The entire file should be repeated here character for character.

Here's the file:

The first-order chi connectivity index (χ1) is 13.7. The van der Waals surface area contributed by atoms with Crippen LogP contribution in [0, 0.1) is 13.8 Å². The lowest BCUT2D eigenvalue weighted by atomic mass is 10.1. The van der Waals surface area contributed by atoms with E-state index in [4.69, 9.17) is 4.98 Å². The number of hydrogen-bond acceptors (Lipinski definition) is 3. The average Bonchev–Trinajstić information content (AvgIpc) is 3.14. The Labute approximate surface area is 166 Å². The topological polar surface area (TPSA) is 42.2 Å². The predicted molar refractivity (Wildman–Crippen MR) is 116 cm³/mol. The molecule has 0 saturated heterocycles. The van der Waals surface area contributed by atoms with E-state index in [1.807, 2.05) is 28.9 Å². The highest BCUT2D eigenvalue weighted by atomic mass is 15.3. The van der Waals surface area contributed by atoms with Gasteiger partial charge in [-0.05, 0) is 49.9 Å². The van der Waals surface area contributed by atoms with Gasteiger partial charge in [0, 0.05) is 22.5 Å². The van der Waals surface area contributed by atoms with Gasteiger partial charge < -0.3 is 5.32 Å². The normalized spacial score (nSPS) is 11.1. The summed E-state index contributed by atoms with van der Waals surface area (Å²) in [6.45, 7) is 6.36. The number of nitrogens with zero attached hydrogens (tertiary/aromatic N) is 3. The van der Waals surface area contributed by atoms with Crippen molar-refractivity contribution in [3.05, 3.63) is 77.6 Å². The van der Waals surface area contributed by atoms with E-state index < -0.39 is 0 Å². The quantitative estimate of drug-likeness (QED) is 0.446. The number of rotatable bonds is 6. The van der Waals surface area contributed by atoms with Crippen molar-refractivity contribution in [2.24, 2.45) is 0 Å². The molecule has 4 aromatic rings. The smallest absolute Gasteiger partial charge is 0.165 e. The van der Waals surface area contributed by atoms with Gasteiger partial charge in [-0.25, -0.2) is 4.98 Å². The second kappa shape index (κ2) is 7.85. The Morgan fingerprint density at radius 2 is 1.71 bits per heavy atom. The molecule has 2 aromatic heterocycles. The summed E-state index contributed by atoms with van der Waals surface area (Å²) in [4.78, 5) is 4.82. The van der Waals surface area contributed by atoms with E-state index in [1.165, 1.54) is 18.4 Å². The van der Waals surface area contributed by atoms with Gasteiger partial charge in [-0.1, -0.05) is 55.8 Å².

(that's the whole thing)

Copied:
The first-order chi connectivity index (χ1) is 13.7. The van der Waals surface area contributed by atoms with Crippen LogP contribution in [0, 0.1) is 13.8 Å². The lowest BCUT2D eigenvalue weighted by atomic mass is 10.1. The van der Waals surface area contributed by atoms with E-state index in [4.69, 9.17) is 4.98 Å². The number of hydrogen-bond acceptors (Lipinski definition) is 3. The average Bonchev–Trinajstić information content (AvgIpc) is 3.14. The Labute approximate surface area is 166 Å². The topological polar surface area (TPSA) is 42.2 Å². The predicted molar refractivity (Wildman–Crippen MR) is 116 cm³/mol. The molecule has 0 saturated heterocycles. The van der Waals surface area contributed by atoms with E-state index in [1.807, 2.05) is 28.9 Å². The highest BCUT2D eigenvalue weighted by atomic mass is 15.3. The van der Waals surface area contributed by atoms with Gasteiger partial charge in [-0.05, 0) is 49.9 Å². The van der Waals surface area contributed by atoms with Gasteiger partial charge in [0, 0.05) is 22.5 Å². The van der Waals surface area contributed by atoms with Gasteiger partial charge < -0.3 is 5.32 Å². The normalized spacial score (nSPS) is 11.1. The summed E-state index contributed by atoms with van der Waals surface area (Å²) in [6.45, 7) is 6.36. The number of nitrogens with zero attached hydrogens (tertiary/aromatic N) is 3. The van der Waals surface area contributed by atoms with Crippen molar-refractivity contribution in [3.05, 3.63) is 77.6 Å². The van der Waals surface area contributed by atoms with E-state index < -0.39 is 0 Å². The quantitative estimate of drug-likeness (QED) is 0.446. The number of rotatable bonds is 6. The van der Waals surface area contributed by atoms with Crippen molar-refractivity contribution in [2.24, 2.45) is 0 Å². The molecule has 4 aromatic rings. The smallest absolute Gasteiger partial charge is 0.165 e. The van der Waals surface area contributed by atoms with Gasteiger partial charge in [-0.25, -0.2) is 4.98 Å². The second kappa shape index (κ2) is 7.85. The Morgan fingerprint density at radius 2 is 1.71 bits per heavy atom. The molecule has 2 aromatic heterocycles. The summed E-state index contributed by atoms with van der Waals surface area (Å²) in [4.78, 5) is 4.82. The van der Waals surface area contributed by atoms with E-state index in [1.165, 1.54) is 18.4 Å². The van der Waals surface area contributed by atoms with Gasteiger partial charge in [-0.1, -0.05) is 55.8 Å².